The energy-intensive steel industry produces over 5% of global greenhouse gas emissions. The process also generates 500 megatons per year of mineral-rich ore leftovers known as slag. In lab experiments, the calcium-rich slag can absorb significant amounts of CO2 through the reaction to form calcium carbonate, but this conversion has typically relied on high temperature and pressure. New research finds that with a bit of management, a largely untended slag heap could absorb significant amounts of CO2, partially offsetting the emissions from steel production (Environ. Sci. Technol. 2019, DOI: 10.1021/acs.est.9b01265).
After industrial furnaces have extracted steel from molten ore, workers typically cool the leftover slag with water and stockpile the alkaline rock-like waste in outdoor heaps. Slag is rich in calcium silicates that dissolve in water, says Andy Bray, an environmental mineralogist at the University of Leeds, a coauthor on the study. When atmospheric CO2 dissolves in water to form carbonic acid, it reacts with the dissolved silicates to form stable carbonate minerals such as calcite, which nearly permanently sequesters the carbon.
Steelmaking produces 2 tons of CO2 emissions per ton of steel but researchers estimate that CO2 absorption by the resulting slag could offset around 10% of those emissions. While lab experiments have achieved high rates of carbon mineralization, the techniques used would be energy- and cost-intensive if implemented on an industrial scale. Bray and his coauthors wondered if slag passively weathering in a heap covered with topsoil—a popular disposal method—was an effective low-cost approach to sequestration.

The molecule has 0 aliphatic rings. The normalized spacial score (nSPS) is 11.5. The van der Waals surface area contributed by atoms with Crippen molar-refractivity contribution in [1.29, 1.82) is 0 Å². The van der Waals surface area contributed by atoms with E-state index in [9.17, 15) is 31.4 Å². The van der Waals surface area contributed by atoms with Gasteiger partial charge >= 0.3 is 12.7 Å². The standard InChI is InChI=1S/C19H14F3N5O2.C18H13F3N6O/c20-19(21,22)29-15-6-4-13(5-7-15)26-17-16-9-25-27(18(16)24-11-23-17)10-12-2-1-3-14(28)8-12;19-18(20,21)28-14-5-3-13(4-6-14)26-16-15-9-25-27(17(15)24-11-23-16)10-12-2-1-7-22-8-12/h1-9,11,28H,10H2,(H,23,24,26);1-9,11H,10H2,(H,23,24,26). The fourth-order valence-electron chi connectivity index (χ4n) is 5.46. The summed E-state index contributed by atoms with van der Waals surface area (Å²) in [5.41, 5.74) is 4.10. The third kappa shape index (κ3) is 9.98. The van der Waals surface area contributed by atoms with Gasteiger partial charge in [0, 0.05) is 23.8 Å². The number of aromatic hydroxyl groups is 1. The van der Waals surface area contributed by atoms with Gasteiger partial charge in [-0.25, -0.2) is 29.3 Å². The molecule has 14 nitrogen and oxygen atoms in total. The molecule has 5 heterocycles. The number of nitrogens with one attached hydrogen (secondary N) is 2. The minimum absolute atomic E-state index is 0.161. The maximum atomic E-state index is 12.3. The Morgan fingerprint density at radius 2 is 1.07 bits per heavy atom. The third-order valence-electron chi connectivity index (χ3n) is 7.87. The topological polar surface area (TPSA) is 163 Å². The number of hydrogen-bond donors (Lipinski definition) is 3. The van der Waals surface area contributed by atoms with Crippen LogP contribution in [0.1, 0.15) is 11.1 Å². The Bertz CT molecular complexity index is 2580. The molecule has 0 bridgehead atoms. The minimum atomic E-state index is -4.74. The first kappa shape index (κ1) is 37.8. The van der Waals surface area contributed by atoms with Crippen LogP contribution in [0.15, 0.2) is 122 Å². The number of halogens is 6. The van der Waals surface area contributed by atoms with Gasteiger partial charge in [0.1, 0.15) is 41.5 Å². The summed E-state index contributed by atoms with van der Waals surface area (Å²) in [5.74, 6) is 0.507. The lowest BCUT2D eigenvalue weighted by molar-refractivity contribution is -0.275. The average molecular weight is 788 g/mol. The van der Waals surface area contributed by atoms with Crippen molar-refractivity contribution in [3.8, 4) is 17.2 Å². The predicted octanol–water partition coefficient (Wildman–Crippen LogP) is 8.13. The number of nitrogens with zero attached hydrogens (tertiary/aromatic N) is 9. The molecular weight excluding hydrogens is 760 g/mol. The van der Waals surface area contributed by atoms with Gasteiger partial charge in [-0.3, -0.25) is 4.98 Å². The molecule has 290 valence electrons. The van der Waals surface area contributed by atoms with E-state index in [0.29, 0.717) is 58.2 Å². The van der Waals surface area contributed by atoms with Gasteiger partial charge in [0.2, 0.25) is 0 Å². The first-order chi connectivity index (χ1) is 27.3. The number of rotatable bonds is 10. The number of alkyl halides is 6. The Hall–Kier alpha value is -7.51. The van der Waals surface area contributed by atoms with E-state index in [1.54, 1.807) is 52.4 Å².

The researchers drilled into a decades-old landscaped heap at the site of a now-closed iron and steel mill in northeastern England. They used x-ray diffraction, spectroscopy, and carbon analysis to define the kinds and amounts of minerals and elements in the 29 Mt of slag in the heap. They also calculated the total amount of CO2 that could theoretically be captured by reacting with the calcium in the slag.
”We were surprised to discover that only 3% of the CO2 sequestration potential of the heap had been used,” Bray says. He and his team attribute the poor performance in part to the low levels of water and dissolved CO2 in the heap, the naturally sluggish reactivity of the dominant melilite calcium silicates, and the large particle size of the slag, which hinders transport of reactants to the surface of the particle.
Steel-makers could inexpensively manage their heaps to soak up more CO2, Bray says. For instance, if manufacturers immediately quenched molten slag, it would form smaller particles, creating a larger reactive surface. Placing the slag in shallow piles would introduce more water and air movement to maximise reaction rates he says. “With carbon credits being used more and more, globally, and with pressure from consumer groups to minimize the carbon footprint of industries, this is a way in which the steelmaking industry can take a positive step forward to cut their emissions,” he says.
Slag has been under-utilized for carbon capture, says Gregory Dipple, a geologist at the University of British Columbia who was not involved in the research. “But if we develop new processes for managing and storing these materials then we could realize a huge increase in carbon uptake,” he concludes.